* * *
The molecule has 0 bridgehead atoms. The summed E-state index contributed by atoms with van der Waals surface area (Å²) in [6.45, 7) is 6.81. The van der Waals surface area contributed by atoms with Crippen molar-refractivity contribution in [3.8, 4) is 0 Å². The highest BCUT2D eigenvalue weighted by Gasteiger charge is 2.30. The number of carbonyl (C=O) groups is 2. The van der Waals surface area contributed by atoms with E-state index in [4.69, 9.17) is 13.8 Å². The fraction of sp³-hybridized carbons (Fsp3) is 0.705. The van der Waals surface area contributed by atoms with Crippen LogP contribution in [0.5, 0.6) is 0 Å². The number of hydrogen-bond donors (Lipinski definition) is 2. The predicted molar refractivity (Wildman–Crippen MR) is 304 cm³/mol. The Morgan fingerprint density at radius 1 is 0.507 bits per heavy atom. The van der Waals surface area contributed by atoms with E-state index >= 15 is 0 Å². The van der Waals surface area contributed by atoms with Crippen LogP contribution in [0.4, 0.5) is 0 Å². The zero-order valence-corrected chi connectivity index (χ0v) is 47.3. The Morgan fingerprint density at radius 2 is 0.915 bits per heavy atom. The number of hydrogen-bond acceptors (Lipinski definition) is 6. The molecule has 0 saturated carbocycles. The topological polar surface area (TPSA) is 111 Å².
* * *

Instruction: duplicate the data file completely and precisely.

The molecule has 0 bridgehead atoms. The summed E-state index contributed by atoms with van der Waals surface area (Å²) in [6.45, 7) is 6.81. The van der Waals surface area contributed by atoms with Crippen molar-refractivity contribution in [3.8, 4) is 0 Å². The highest BCUT2D eigenvalue weighted by Gasteiger charge is 2.30. The number of carbonyl (C=O) groups is 2. The van der Waals surface area contributed by atoms with E-state index in [4.69, 9.17) is 13.8 Å². The fraction of sp³-hybridized carbons (Fsp3) is 0.705. The van der Waals surface area contributed by atoms with Crippen LogP contribution in [0.5, 0.6) is 0 Å². The number of hydrogen-bond donors (Lipinski definition) is 2. The predicted molar refractivity (Wildman–Crippen MR) is 304 cm³/mol. The Morgan fingerprint density at radius 1 is 0.507 bits per heavy atom. The van der Waals surface area contributed by atoms with E-state index >= 15 is 0 Å². The van der Waals surface area contributed by atoms with Crippen LogP contribution in [0.4, 0.5) is 0 Å². The zero-order valence-corrected chi connectivity index (χ0v) is 47.3. The Morgan fingerprint density at radius 2 is 0.915 bits per heavy atom. The number of hydrogen-bond acceptors (Lipinski definition) is 6. The molecule has 0 saturated carbocycles. The topological polar surface area (TPSA) is 111 Å².